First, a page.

Plate armour is expensive and does not offer much protection against musket or cannon fire, so little wonder that most nations phased it out after the late medieval period. Breastplates and metal helmets had come and gone since, but by the time Napoleon seized power there was little of either on the battlefield. Yet the self-made Corsican saw value in both and from 1802 equipped more and more cavalry regiments in this manner, until by 1810 there were 14 armoured cuirassier regiments in the French army (as well as two of carabiniers). For all their disadvantages they were an impressive sight and gave their wearer a greater sense of invulnerability, as well as adding real weight to the heavy cavalry.
This is the first traditionally presented plastic figure set from Legio (previous products having been essentially kit figures), yet the kit element has been retained to a certain extent. Gone are the extremely fiddly separate items such as canteens and bayonets, and now we have bodies with separate back plates, heads and arms, as can be seen from our image of the sprue. All bar the trumpeter therefore require some assembly, but as a consequence there is considerable scope for variety. The bodies vary only in whether they face forward or to left or right, while the back plates are separate merely to improve the detail around the shoulders. It is the separate heads and arms that offer the most customisation, with all being positioned at any angle. Those pictured above are simply one or many possibilities, and in our case were chosen for ease of photography. The heads differ mainly in the position of the main, but the arms are grasping a number of different weapons, and the ball joint of the shoulder allows much freedom of movement. All the pieces fit together well, and those so inclined can further improve the options with a little knife work, but just taking the pieces as supplied allows plenty of diversity.
The sculpting of the pieces is first rate. The cuirassier has quite a complex uniform yet this has been very well done with good detail on complex areas such as the cuirass itself. One perennial problem - that of producing finely detailed helmets when facing the mould - is of course resolved here by the separate heads. The proportions of the figures are excellent, while there is virtually no flash. Given the separate parts it is for the customer to decide on poses, and of course they will suffer none of the flatness usually found in one-piece figures. The only complete figure - the trumpeter - is not using his instrument yet is still a fine model.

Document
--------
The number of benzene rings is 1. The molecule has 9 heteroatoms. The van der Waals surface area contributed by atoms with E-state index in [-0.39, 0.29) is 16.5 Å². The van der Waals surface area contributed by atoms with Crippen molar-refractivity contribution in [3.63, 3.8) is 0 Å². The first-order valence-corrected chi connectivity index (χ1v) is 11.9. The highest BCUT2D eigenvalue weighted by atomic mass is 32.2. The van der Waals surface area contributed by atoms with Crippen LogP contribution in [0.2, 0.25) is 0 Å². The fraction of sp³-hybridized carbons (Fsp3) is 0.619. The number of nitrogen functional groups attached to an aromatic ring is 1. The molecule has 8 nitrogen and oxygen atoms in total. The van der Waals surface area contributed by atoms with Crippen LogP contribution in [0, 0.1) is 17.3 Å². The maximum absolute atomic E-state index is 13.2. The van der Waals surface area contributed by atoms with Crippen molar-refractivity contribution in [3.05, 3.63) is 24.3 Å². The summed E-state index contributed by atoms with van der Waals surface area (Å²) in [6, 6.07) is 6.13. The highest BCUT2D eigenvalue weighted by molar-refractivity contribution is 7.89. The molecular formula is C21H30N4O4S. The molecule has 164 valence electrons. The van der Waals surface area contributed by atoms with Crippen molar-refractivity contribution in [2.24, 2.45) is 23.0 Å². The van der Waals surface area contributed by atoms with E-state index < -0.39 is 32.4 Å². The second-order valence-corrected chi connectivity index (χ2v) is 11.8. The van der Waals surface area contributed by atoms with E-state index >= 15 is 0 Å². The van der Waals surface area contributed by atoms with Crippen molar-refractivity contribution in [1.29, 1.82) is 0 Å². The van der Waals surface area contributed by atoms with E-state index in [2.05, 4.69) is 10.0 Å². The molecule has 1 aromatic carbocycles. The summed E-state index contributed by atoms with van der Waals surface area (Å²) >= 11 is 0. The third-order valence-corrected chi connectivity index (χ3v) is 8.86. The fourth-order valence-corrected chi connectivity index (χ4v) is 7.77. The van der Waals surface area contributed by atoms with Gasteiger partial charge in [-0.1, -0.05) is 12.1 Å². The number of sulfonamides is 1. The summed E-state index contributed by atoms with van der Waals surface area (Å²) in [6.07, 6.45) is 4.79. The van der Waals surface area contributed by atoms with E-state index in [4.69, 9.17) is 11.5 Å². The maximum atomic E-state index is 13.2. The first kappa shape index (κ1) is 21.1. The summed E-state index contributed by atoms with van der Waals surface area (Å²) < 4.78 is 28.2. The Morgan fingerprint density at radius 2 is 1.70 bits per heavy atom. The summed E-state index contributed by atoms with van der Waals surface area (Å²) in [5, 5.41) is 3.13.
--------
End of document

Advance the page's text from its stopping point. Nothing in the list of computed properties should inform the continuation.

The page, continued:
Cuirassier uniform changed relatively little throughout the period, particularly when small details such as those on the coatee can be discounted as they are covered by the cuirass. Where such details did change this set, which claims the period 1812 to 1815, gets everything right. All the men wear overalls which are buttoned down the outside of the leg, and all have the mercifully short coatee tails introduced in 1812. In the same year the cuirassiers lost their pistols and gained musketoons, yet this set contains only a handful of the latter as separate items to be added or not as required. Clearly not all troopers had these items all the time (particularly during the 1815 campaign), but we would have liked to have seen more available on the sprue. One arm holds a pistol, which is a nice option to have, and with more arms than figures customers do not need to use it if not required.
The officer pose has no cartridge pouch belt, which is correct as he was not issued a firearm, and the trumpeter is similarly lacking this belt. The trumpeter seems to wear the new standard imperial livery, which again was introduced in 1812 although not universally worn by all of them. One of the optional right arms holds an eagle and standard, which is seven millimetres square - a little small but nothing too noticeable. We felt the angle of the flag - straight out away from the figure - was a bit unnatural, particularly if the figure is moving forward (as all the horses are), when the flag might be expected to fly behind. There are two such arms in the set, which is overkill but again there are plenty of spare arms so the customer can choose to give an eagle to two, one or none of the men, which is great. One omission however is that all the scabbards are empty, which means that those figures not carrying a sword (particularly the trumpeter) are missing this item entirely. Including the hilt and allowing the customer to remove it as required would have been a better idea.
All the horses seem rather long in the leg to our eye, and we were not much taken with the pose of the bottom animal, which is for the officer. However all have correct saddlery, including the squared portmanteau, and the saddlecloths have the later grenade device, which is correct. The riders fit their mounts comfortably, but do not grip so gluing would be advisable.
Those that are averse to assembling their figures might be put off buying this set, but the putting together is easy enough and the results are well worth the time, both in better detail and much improved poses. The flexibility that this approach offers is a great feature, but then we really liked almost every aspect of this set. For cavalry sets in particular this is a great way to deliver a wide range of poses, and with this level of sculpting it is to be hoped that this company follows up this product with many more.